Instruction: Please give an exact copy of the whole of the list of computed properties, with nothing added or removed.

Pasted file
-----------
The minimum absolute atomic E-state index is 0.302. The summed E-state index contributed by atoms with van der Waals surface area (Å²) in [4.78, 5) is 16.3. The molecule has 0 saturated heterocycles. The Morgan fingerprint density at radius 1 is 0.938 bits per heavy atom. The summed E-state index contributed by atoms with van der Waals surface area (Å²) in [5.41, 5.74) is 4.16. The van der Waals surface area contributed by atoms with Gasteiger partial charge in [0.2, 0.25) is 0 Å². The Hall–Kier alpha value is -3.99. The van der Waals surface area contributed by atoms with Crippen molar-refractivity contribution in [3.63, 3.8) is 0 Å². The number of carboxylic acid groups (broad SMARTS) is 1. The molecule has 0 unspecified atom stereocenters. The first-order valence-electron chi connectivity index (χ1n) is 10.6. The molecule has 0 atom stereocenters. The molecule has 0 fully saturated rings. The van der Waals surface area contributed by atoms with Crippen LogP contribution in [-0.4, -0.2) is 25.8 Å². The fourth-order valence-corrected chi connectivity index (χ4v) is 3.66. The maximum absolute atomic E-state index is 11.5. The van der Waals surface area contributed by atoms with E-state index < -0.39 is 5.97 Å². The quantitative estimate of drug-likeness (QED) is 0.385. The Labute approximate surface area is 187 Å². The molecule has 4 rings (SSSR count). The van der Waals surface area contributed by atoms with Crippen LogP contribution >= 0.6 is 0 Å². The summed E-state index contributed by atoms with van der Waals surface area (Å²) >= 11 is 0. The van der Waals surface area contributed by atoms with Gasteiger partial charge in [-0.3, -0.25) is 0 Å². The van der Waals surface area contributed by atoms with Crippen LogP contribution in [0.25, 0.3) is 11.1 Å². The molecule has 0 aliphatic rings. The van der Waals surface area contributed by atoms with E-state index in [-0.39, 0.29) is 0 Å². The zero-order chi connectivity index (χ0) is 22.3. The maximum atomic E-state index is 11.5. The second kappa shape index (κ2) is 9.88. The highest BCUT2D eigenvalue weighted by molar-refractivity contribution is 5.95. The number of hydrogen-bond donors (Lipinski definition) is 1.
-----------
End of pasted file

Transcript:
The minimum absolute atomic E-state index is 0.302. The summed E-state index contributed by atoms with van der Waals surface area (Å²) in [4.78, 5) is 16.3. The molecule has 0 saturated heterocycles. The Morgan fingerprint density at radius 1 is 0.938 bits per heavy atom. The summed E-state index contributed by atoms with van der Waals surface area (Å²) in [5.41, 5.74) is 4.16. The van der Waals surface area contributed by atoms with Gasteiger partial charge in [0.2, 0.25) is 0 Å². The Hall–Kier alpha value is -3.99. The van der Waals surface area contributed by atoms with Crippen molar-refractivity contribution in [3.63, 3.8) is 0 Å². The number of carboxylic acid groups (broad SMARTS) is 1. The molecule has 0 unspecified atom stereocenters. The first-order valence-electron chi connectivity index (χ1n) is 10.6. The molecule has 0 atom stereocenters. The molecule has 0 fully saturated rings. The van der Waals surface area contributed by atoms with Crippen LogP contribution in [-0.4, -0.2) is 25.8 Å². The fourth-order valence-corrected chi connectivity index (χ4v) is 3.66. The maximum absolute atomic E-state index is 11.5. The van der Waals surface area contributed by atoms with E-state index < -0.39 is 5.97 Å². The quantitative estimate of drug-likeness (QED) is 0.385. The Labute approximate surface area is 187 Å². The molecule has 4 rings (SSSR count). The van der Waals surface area contributed by atoms with Crippen LogP contribution >= 0.6 is 0 Å². The summed E-state index contributed by atoms with van der Waals surface area (Å²) >= 11 is 0. The van der Waals surface area contributed by atoms with Gasteiger partial charge in [-0.3, -0.25) is 0 Å². The van der Waals surface area contributed by atoms with Crippen LogP contribution in [0.25, 0.3) is 11.1 Å². The molecule has 0 aliphatic rings. The van der Waals surface area contributed by atoms with E-state index in [-0.39, 0.29) is 0 Å². The zero-order chi connectivity index (χ0) is 22.3. The maximum atomic E-state index is 11.5. The second kappa shape index (κ2) is 9.88. The highest BCUT2D eigenvalue weighted by molar-refractivity contribution is 5.95. The number of hydrogen-bond donors (Lipinski definition) is 1.